The recent racist outrages in Germany have had an echo in southern Europe, however. The victims have been mostly immigrants, many seeking asylum from war and persecution at home. Their numbers have swollen dramatically in the past few years, particularly Africans, from the Maghreb but also from the sub-Sahara; and in Italy, refugees from former Yugoslavia.
Estimates for the numbers of immigrants and asylum-seekers run to more than 3 million. Jewish people, gypsies and other vulnerable groups have also been victimised.
In the worst attack in Italy, five Muslims from Kosovo in former Yugoslavia died in March when an old farmhouse on the outskirts of Trento in which many of them were living was burnt down, presumably by racists. In Rome three Senegalese were shot at and one killed. Africans sleeping out among the ancient ruins in Rome public gardens have also been brutally stabbed or beaten up by fascist gangs on 'punishment expeditions'.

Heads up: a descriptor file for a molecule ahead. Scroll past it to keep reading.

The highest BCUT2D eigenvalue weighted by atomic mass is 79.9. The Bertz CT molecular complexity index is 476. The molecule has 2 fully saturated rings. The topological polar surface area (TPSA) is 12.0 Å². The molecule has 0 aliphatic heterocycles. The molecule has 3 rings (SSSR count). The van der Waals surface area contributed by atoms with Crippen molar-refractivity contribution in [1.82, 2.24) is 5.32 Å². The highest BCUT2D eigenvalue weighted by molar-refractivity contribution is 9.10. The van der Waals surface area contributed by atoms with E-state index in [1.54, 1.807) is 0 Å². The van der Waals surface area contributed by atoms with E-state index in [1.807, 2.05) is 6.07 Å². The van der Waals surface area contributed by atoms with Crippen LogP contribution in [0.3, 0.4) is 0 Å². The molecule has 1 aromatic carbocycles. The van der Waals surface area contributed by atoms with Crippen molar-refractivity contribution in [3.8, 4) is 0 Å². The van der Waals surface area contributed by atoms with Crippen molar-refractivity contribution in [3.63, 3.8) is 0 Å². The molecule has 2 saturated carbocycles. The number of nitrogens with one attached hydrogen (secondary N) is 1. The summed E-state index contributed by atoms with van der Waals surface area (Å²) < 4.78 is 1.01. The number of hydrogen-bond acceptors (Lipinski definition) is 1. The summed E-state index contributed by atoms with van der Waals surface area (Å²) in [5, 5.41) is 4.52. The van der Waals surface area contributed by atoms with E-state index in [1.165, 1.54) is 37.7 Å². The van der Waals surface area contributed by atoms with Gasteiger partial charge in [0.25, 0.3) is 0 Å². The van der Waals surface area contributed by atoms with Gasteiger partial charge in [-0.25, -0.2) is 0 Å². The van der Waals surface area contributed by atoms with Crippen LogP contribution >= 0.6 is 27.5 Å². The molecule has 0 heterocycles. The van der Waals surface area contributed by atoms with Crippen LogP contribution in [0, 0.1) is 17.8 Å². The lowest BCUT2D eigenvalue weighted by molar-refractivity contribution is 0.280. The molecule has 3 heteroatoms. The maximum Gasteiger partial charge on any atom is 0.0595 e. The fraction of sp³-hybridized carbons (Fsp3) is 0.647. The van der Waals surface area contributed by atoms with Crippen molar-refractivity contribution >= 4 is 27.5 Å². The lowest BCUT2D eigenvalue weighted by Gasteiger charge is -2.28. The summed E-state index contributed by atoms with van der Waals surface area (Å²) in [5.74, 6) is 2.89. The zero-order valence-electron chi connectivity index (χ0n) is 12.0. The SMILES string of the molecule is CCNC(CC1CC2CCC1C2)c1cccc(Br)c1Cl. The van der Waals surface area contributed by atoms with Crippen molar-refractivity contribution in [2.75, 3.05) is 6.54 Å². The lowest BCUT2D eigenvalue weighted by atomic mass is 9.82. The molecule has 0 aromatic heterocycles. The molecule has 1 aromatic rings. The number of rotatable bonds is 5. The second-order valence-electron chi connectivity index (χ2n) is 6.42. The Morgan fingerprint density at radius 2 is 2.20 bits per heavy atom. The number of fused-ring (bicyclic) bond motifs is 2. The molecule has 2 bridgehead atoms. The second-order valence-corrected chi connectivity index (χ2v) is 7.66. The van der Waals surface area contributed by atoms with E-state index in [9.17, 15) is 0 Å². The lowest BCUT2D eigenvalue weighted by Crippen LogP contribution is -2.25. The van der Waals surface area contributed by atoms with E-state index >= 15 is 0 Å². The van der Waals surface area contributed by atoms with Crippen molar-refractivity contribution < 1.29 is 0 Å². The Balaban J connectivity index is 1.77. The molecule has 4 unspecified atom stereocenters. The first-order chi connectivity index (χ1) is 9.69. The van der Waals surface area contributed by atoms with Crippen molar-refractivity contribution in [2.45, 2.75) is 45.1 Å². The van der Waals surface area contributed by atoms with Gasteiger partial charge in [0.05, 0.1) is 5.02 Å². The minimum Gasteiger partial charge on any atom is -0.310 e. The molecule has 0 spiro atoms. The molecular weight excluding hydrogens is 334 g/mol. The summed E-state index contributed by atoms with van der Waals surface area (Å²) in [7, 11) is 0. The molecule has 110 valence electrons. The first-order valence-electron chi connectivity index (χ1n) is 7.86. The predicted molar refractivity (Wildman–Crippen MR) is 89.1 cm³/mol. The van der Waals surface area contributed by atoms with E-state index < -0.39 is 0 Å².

In Madrid, last November, a group of men burst into an abandoned discotheque, where families from the Dominican Republic were squatting, and one opened fire with a pistol. He was, it emerged, a former Guardia Civil policeman, his companions rapadas (skinheads) who resented the strong Dominican Republic presence in the Madrid suburb of Aravaca. His victim, Luc recia Perez, 33, became something of a martyr, moving thousands to march against racism. In Italy and Spain the worst racist incidents have been followed by demonstrations and declarations of horror by public figures while the media have engaged in anguished debates.
There is neither an Italian nor a Spanish Le Pen figure at present, although Italy's Northern League has shown itself reactionary and sympathetic to attacks on southern Italians and blacks, according to the Anti-Nazi League.
An ugly streak of racism also runs through the neo-fascist party, MSI, but anxious for respectability, it has repudiated the racist laws of the former fascist dictatorship.